Jack London, a famous American writer, is often quoted as having said: “I would rather be a superb meteor, every atom of me in magnificent glow, than a sleepy and permanent planet.”
If anything encapsulates the mood amongst Leeds fans at present, it is probably that quote. We cannot be sure of success, and Andrea Radrizzani might have rolled one big dice, but affairs at Elland Road are already making compelling viewing for the first time in yonks, and the gaze of many interested parties - rivals, fanatical Chileans and Argies, the press, and United fans - will all be intently cast upon this afternoon’s Yorkshire derby.
Know thy enemy: Millers hopeful of progression under talented Paul Warne
Rotherham United, as even its most calcified supporters would readily admit, is hardly one of football’s most glamorous clubs.
It follows then that Paul Warne, the club’s manager, is equally unremarkable as a football figure, and if one assessed his career as a far from prolific striker in the lower leagues, they would scarcely be surprised.
But remarkable things have been happening at Rotherham - and for a good few years, too.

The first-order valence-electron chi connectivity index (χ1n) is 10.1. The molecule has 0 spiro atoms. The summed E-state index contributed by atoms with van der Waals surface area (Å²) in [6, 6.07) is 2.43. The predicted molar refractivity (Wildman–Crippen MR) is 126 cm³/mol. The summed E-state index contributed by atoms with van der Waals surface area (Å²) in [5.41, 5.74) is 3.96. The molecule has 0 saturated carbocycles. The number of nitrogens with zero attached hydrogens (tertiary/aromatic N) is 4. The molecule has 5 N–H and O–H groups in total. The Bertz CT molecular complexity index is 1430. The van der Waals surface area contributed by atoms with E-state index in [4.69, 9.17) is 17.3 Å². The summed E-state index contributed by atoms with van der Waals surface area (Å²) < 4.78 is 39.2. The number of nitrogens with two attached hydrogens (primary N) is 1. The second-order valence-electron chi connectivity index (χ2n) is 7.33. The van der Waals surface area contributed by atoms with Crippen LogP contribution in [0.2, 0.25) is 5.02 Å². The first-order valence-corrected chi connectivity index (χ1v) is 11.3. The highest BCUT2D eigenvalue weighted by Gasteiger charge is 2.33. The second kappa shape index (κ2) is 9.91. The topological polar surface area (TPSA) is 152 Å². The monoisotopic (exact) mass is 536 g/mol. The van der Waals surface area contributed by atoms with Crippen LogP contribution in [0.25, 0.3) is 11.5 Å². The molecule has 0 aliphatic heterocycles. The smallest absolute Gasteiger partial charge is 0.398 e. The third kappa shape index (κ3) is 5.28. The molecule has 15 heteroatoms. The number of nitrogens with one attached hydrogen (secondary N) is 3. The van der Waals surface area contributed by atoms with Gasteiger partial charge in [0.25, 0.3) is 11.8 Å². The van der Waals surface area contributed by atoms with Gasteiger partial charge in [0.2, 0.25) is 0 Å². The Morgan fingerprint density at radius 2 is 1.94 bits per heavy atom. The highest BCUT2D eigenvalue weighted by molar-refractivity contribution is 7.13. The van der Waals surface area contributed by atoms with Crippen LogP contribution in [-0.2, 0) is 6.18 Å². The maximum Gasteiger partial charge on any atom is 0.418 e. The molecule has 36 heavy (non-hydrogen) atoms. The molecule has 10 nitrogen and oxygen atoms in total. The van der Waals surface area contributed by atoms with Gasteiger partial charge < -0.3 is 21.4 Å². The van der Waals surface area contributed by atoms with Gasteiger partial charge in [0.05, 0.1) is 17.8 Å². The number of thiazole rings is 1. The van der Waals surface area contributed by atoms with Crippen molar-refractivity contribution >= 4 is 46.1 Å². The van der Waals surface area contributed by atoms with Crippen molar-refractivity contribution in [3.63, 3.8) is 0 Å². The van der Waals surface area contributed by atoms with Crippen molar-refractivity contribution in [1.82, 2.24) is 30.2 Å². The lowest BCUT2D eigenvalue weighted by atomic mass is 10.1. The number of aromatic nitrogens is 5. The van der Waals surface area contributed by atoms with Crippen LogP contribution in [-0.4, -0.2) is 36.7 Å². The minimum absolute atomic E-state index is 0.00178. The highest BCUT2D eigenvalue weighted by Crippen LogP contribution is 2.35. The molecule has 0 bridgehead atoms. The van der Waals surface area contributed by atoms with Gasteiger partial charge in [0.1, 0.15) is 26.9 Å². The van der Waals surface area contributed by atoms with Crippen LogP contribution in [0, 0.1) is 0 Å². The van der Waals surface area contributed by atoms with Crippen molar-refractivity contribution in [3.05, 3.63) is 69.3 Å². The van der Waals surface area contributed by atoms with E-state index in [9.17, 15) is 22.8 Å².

Under the prudent guidance of Tony Stewart, a local businessman the club have made an almost miraculous recovery from homelessness, financial perdition and points deductions to rise from League Two to the Championship.
And having been categorically relegated to League One just three seasons after securing back-to-back promotions under erstwhile Leeds boss Steve Evans, the Millers are back, and Warne is chiefly responsible.
Warne first took over the reigns at the New York Stadium, which recently hosted the funeral of well-known entertainer Barry Chuckle, after the shock resignation of Kenny Jackett, who left the club after merely five games in charge.
Although he was unable to avert relegation, Warne was rewarded for his efforts during a difficult campaign with a one-year rolling contract by Stewart, who also entrusted him with a competitive budget in a bid to bounce back at the first attempt.
Rotherham did just that.
After securing fourth place in League One, Warne masterminded an impressive 4-2 aggregate dismantling of Scunthorpe in the play-offs, before a brace from dependable captain Richard Wood proved enough to see off Shrewsbury Town at Wembley and secure a quite remarkable return to the second tier.
Admittedly, there can be no doubting that an appreciable budget played a part in Rotherham’s triumph, and this may be the reason for which the success went largely unchronicled in the wider football media, but Warne deserves much credit for his retention of key players in Jon Taylor and Joe Newell and his astute captures of striker Michael Smith and midfielder Richie Towell.